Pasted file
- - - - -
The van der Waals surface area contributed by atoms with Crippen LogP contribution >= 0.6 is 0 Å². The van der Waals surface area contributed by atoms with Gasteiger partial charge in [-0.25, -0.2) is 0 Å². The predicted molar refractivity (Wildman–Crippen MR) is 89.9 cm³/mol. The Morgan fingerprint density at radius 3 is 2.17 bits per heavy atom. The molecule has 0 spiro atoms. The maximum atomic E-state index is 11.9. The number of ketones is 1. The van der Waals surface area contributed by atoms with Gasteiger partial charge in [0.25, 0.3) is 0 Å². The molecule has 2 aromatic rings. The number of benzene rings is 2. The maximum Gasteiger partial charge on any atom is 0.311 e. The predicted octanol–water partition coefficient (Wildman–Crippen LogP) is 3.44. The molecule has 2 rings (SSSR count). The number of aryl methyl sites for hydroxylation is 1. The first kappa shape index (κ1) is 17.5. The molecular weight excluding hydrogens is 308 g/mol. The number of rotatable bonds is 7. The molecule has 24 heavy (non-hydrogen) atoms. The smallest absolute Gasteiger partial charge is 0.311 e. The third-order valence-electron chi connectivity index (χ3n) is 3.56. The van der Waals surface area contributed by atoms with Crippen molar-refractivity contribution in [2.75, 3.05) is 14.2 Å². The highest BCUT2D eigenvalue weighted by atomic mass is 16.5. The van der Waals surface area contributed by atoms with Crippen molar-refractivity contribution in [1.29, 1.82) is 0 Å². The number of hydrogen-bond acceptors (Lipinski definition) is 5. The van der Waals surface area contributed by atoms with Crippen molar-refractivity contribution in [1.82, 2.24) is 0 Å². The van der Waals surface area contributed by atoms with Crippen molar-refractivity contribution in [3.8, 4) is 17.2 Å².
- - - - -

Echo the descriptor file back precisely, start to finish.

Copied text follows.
The van der Waals surface area contributed by atoms with Crippen LogP contribution >= 0.6 is 0 Å². The van der Waals surface area contributed by atoms with Gasteiger partial charge in [-0.25, -0.2) is 0 Å². The predicted molar refractivity (Wildman–Crippen MR) is 89.9 cm³/mol. The Morgan fingerprint density at radius 3 is 2.17 bits per heavy atom. The molecule has 0 spiro atoms. The maximum atomic E-state index is 11.9. The number of ketones is 1. The van der Waals surface area contributed by atoms with Gasteiger partial charge in [0.25, 0.3) is 0 Å². The molecule has 2 aromatic rings. The number of benzene rings is 2. The maximum Gasteiger partial charge on any atom is 0.311 e. The predicted octanol–water partition coefficient (Wildman–Crippen LogP) is 3.44. The molecule has 2 rings (SSSR count). The number of aryl methyl sites for hydroxylation is 1. The first kappa shape index (κ1) is 17.5. The molecular weight excluding hydrogens is 308 g/mol. The number of rotatable bonds is 7. The molecule has 24 heavy (non-hydrogen) atoms. The smallest absolute Gasteiger partial charge is 0.311 e. The third-order valence-electron chi connectivity index (χ3n) is 3.56. The van der Waals surface area contributed by atoms with Crippen molar-refractivity contribution in [2.75, 3.05) is 14.2 Å². The highest BCUT2D eigenvalue weighted by atomic mass is 16.5. The van der Waals surface area contributed by atoms with Crippen molar-refractivity contribution in [1.29, 1.82) is 0 Å². The number of hydrogen-bond acceptors (Lipinski definition) is 5. The van der Waals surface area contributed by atoms with Crippen molar-refractivity contribution in [1.82, 2.24) is 0 Å². The van der Waals surface area contributed by atoms with Crippen molar-refractivity contribution in [3.8, 4) is 17.2 Å².